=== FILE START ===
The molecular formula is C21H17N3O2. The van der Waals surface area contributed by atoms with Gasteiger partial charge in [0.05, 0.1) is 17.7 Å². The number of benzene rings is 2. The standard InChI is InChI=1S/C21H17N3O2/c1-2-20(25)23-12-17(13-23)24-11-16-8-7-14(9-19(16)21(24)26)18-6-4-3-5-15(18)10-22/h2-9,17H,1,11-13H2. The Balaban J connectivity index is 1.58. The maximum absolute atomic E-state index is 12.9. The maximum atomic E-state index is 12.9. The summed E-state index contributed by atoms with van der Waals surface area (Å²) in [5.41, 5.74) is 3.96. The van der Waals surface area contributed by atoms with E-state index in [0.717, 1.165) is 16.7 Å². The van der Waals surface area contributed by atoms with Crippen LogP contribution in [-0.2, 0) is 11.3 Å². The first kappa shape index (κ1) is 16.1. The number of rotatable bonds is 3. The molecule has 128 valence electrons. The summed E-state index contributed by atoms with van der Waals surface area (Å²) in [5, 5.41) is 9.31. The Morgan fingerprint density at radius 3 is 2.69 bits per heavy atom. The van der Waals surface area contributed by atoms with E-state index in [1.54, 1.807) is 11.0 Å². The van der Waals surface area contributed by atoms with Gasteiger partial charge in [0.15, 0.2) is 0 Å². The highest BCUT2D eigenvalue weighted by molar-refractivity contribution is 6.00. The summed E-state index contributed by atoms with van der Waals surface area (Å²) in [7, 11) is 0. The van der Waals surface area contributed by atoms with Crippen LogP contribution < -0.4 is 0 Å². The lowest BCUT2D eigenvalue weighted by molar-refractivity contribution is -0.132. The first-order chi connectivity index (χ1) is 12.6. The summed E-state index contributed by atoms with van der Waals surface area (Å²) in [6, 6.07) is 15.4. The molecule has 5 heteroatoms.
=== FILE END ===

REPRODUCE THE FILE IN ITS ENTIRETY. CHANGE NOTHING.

The molecular formula is C21H17N3O2. The van der Waals surface area contributed by atoms with Gasteiger partial charge in [0.05, 0.1) is 17.7 Å². The number of benzene rings is 2. The standard InChI is InChI=1S/C21H17N3O2/c1-2-20(25)23-12-17(13-23)24-11-16-8-7-14(9-19(16)21(24)26)18-6-4-3-5-15(18)10-22/h2-9,17H,1,11-13H2. The Balaban J connectivity index is 1.58. The maximum absolute atomic E-state index is 12.9. The maximum atomic E-state index is 12.9. The summed E-state index contributed by atoms with van der Waals surface area (Å²) in [5.41, 5.74) is 3.96. The van der Waals surface area contributed by atoms with E-state index in [0.717, 1.165) is 16.7 Å². The van der Waals surface area contributed by atoms with Crippen LogP contribution in [-0.2, 0) is 11.3 Å². The first kappa shape index (κ1) is 16.1. The number of rotatable bonds is 3. The molecule has 128 valence electrons. The summed E-state index contributed by atoms with van der Waals surface area (Å²) in [5, 5.41) is 9.31. The Morgan fingerprint density at radius 3 is 2.69 bits per heavy atom. The van der Waals surface area contributed by atoms with E-state index in [1.54, 1.807) is 11.0 Å². The van der Waals surface area contributed by atoms with Gasteiger partial charge in [0.15, 0.2) is 0 Å². The highest BCUT2D eigenvalue weighted by molar-refractivity contribution is 6.00. The summed E-state index contributed by atoms with van der Waals surface area (Å²) in [7, 11) is 0. The van der Waals surface area contributed by atoms with Crippen LogP contribution < -0.4 is 0 Å². The lowest BCUT2D eigenvalue weighted by molar-refractivity contribution is -0.132. The first-order chi connectivity index (χ1) is 12.6. The summed E-state index contributed by atoms with van der Waals surface area (Å²) in [6, 6.07) is 15.4. The molecule has 5 heteroatoms.